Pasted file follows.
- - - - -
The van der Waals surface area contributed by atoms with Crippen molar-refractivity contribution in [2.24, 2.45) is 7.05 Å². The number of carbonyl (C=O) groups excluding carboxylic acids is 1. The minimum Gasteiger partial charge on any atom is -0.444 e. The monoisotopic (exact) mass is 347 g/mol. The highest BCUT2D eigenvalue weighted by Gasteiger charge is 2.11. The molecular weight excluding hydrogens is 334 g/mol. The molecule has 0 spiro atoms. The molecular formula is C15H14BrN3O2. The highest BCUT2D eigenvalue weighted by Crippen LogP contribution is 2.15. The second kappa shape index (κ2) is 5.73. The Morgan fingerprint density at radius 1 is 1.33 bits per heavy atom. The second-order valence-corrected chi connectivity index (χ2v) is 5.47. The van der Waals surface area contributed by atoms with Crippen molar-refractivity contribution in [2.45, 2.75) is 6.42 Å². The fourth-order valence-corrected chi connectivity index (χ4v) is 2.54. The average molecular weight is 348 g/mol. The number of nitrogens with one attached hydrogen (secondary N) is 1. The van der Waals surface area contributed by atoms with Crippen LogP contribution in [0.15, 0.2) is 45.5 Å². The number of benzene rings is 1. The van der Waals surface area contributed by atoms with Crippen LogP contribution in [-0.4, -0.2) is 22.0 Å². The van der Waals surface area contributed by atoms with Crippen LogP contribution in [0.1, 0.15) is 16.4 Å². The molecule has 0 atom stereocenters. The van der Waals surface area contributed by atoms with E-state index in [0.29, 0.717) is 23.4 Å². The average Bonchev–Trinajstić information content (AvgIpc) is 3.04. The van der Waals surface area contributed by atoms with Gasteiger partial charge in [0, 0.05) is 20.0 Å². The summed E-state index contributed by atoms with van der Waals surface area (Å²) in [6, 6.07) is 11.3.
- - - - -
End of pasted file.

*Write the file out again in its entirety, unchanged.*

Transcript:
The van der Waals surface area contributed by atoms with Crippen molar-refractivity contribution in [2.24, 2.45) is 7.05 Å². The number of carbonyl (C=O) groups excluding carboxylic acids is 1. The minimum Gasteiger partial charge on any atom is -0.444 e. The monoisotopic (exact) mass is 347 g/mol. The highest BCUT2D eigenvalue weighted by Gasteiger charge is 2.11. The molecular weight excluding hydrogens is 334 g/mol. The molecule has 0 spiro atoms. The molecular formula is C15H14BrN3O2. The highest BCUT2D eigenvalue weighted by Crippen LogP contribution is 2.15. The second kappa shape index (κ2) is 5.73. The Morgan fingerprint density at radius 1 is 1.33 bits per heavy atom. The second-order valence-corrected chi connectivity index (χ2v) is 5.47. The van der Waals surface area contributed by atoms with Crippen molar-refractivity contribution in [2.45, 2.75) is 6.42 Å². The fourth-order valence-corrected chi connectivity index (χ4v) is 2.54. The average molecular weight is 348 g/mol. The number of nitrogens with one attached hydrogen (secondary N) is 1. The van der Waals surface area contributed by atoms with Crippen LogP contribution in [0.15, 0.2) is 45.5 Å². The number of benzene rings is 1. The van der Waals surface area contributed by atoms with Crippen LogP contribution in [-0.4, -0.2) is 22.0 Å². The van der Waals surface area contributed by atoms with Crippen LogP contribution in [0.1, 0.15) is 16.4 Å². The molecule has 0 atom stereocenters. The van der Waals surface area contributed by atoms with E-state index in [0.29, 0.717) is 23.4 Å². The average Bonchev–Trinajstić information content (AvgIpc) is 3.04. The van der Waals surface area contributed by atoms with Gasteiger partial charge in [0, 0.05) is 20.0 Å². The summed E-state index contributed by atoms with van der Waals surface area (Å²) in [6, 6.07) is 11.3.